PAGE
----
the year, remote working continued to be widely practiced everywhere, and will continue being so in future years (see section iv. 1 regarding our Hybrid Working policy).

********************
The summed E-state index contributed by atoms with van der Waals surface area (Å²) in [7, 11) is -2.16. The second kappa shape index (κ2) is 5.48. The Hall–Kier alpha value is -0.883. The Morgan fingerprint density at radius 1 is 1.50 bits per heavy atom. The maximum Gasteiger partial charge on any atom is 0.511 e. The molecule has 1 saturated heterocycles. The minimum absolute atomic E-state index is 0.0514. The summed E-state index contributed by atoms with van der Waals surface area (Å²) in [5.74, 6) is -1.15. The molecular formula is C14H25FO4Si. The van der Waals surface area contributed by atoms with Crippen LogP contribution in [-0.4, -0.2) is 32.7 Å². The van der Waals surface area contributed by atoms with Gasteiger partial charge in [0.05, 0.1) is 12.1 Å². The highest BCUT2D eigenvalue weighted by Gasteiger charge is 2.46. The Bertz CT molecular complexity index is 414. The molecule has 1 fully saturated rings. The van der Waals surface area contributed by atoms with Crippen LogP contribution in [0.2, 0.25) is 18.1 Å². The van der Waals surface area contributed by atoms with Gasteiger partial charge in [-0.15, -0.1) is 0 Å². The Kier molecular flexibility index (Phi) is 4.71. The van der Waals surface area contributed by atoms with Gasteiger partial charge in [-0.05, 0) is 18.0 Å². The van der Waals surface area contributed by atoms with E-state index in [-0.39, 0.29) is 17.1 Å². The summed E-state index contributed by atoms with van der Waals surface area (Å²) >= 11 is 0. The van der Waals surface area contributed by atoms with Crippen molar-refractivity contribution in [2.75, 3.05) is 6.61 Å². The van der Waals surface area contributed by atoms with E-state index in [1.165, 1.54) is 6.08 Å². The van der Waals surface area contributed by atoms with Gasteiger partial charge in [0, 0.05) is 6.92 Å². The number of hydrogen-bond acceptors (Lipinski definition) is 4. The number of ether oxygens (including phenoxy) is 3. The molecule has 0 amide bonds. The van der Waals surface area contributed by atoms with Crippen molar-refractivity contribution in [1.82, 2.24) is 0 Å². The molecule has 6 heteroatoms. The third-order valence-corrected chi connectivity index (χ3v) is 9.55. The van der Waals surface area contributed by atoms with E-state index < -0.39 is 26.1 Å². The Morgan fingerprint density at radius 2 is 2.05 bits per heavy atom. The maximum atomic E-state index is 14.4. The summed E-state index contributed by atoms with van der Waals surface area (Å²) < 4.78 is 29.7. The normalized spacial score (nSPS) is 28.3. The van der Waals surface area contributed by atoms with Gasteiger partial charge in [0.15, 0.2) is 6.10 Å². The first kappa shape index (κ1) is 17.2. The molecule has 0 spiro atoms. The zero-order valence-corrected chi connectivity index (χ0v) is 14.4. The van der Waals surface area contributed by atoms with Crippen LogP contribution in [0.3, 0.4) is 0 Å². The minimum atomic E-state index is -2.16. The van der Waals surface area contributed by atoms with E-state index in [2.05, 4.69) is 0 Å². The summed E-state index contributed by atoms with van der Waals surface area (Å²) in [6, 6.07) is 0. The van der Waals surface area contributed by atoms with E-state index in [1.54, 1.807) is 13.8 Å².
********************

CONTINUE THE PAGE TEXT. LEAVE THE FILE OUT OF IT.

CO2 emissions 2020 2021 Var. From electricity consumption (offices) – in tCO2 887 tCO2 554 tCO2 -38% From business trips37 – in tCO2 1,234 tCO2 370 tCO2 -70% Carbon footprint per employee (offices consumption + business travel) – in tCO2/employee 0.8 tCO2/employee 0,4 tCO2/employee -56% The continued decrease in carbon emissions from business trips since 2019 is a reflection of the pandemic’s impact, as business travel was paused, and borders were closed. With the pandemic, remote working became the norm for all employees in 2020 and has remained the norm throughout 2021. Therefore, business travel and commuting have been greatly reduced. Both account for a -70% reduction compared to 2020 in our travel-related emissions. It is also worth noting that Criteo’s carbon emissions from business travel amounted to more than 7,700 tCO2 in 2019, meaning it has decreased by 95% in two years, between 2019 and 2021. We expect this impact to be long-lasting as new ways of working become more widespread. In parallel, employees are relying more on remote working tools such as Zoom, which also generate energy consumption and GHG emissions, which raises different challenges for the future. e. Office waste All of our offices sort and recycle waste whenever possible. We have equipped most offices with waste recycling bins, and some have battery recycling containers. In addition, clear signs about waste classification procedures are on display in most of Criteo’s offices to ensure employee compliance. To limit waste, employees are encouraged to use mugs instead of disposable cups in several offices. A “Zero Waste” initiative was launched in 2018 in the Americas. This initiative, which took the Zero Waste International Alliance (zwia.org) framework as a reference point, was based on audits of waste streams and the introduction of actions such as the removal of individual non-sorted waste bins, the removal of single-use supplies such as cups or plastic bags, the installation of recycling bins in all locations, signage, or awareness actions related to food waste. Composting solutions were also made available in several buildings where allowed. While we had planned to extend this campaign to EMEA and APAC offices in future years, the pandemic has put a stop to the “Zero Waste” initiative. We aim to restart these actions as soon as working conditions allow employees to go back to work in offices. f. Responsible procurement for offices 37 Business trips include business trips by plane and business trips by train